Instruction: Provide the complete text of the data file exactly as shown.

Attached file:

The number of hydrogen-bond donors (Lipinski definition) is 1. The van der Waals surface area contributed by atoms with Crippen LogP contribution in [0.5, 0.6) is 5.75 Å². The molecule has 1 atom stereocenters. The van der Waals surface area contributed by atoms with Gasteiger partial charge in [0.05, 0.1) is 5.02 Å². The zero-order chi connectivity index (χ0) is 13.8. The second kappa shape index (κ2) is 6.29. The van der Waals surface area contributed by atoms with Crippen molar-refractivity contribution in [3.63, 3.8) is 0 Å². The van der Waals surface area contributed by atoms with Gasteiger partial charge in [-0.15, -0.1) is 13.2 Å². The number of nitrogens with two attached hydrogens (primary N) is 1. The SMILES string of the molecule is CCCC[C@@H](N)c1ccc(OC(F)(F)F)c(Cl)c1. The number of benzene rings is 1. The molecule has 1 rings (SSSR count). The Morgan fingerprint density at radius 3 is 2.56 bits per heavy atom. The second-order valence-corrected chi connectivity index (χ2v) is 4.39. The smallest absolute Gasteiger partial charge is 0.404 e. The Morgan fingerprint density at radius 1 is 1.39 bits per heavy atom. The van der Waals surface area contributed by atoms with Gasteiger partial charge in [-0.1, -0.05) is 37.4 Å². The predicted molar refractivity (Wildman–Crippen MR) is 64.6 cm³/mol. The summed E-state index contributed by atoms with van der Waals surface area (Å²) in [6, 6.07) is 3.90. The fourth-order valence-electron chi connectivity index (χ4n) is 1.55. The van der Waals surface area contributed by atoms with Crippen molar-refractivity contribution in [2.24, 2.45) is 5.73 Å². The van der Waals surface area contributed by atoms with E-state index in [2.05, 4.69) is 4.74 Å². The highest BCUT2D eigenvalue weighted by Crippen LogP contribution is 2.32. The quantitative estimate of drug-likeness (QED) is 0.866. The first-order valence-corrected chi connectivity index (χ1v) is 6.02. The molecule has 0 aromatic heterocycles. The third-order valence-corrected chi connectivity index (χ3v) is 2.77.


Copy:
The number of hydrogen-bond donors (Lipinski definition) is 1. The van der Waals surface area contributed by atoms with Crippen LogP contribution in [0.5, 0.6) is 5.75 Å². The molecule has 1 atom stereocenters. The van der Waals surface area contributed by atoms with Gasteiger partial charge in [0.05, 0.1) is 5.02 Å². The zero-order chi connectivity index (χ0) is 13.8. The second kappa shape index (κ2) is 6.29. The van der Waals surface area contributed by atoms with Crippen molar-refractivity contribution in [3.63, 3.8) is 0 Å². The van der Waals surface area contributed by atoms with Gasteiger partial charge in [-0.15, -0.1) is 13.2 Å². The number of nitrogens with two attached hydrogens (primary N) is 1. The SMILES string of the molecule is CCCC[C@@H](N)c1ccc(OC(F)(F)F)c(Cl)c1. The number of benzene rings is 1. The molecule has 1 rings (SSSR count). The Morgan fingerprint density at radius 3 is 2.56 bits per heavy atom. The second-order valence-corrected chi connectivity index (χ2v) is 4.39. The smallest absolute Gasteiger partial charge is 0.404 e. The Morgan fingerprint density at radius 1 is 1.39 bits per heavy atom. The van der Waals surface area contributed by atoms with Gasteiger partial charge in [-0.1, -0.05) is 37.4 Å². The predicted molar refractivity (Wildman–Crippen MR) is 64.6 cm³/mol. The summed E-state index contributed by atoms with van der Waals surface area (Å²) in [6, 6.07) is 3.90. The fourth-order valence-electron chi connectivity index (χ4n) is 1.55. The van der Waals surface area contributed by atoms with Crippen molar-refractivity contribution in [2.24, 2.45) is 5.73 Å². The van der Waals surface area contributed by atoms with E-state index in [2.05, 4.69) is 4.74 Å². The highest BCUT2D eigenvalue weighted by Crippen LogP contribution is 2.32. The quantitative estimate of drug-likeness (QED) is 0.866. The first-order valence-corrected chi connectivity index (χ1v) is 6.02. The molecule has 0 aromatic heterocycles. The third-order valence-corrected chi connectivity index (χ3v) is 2.77.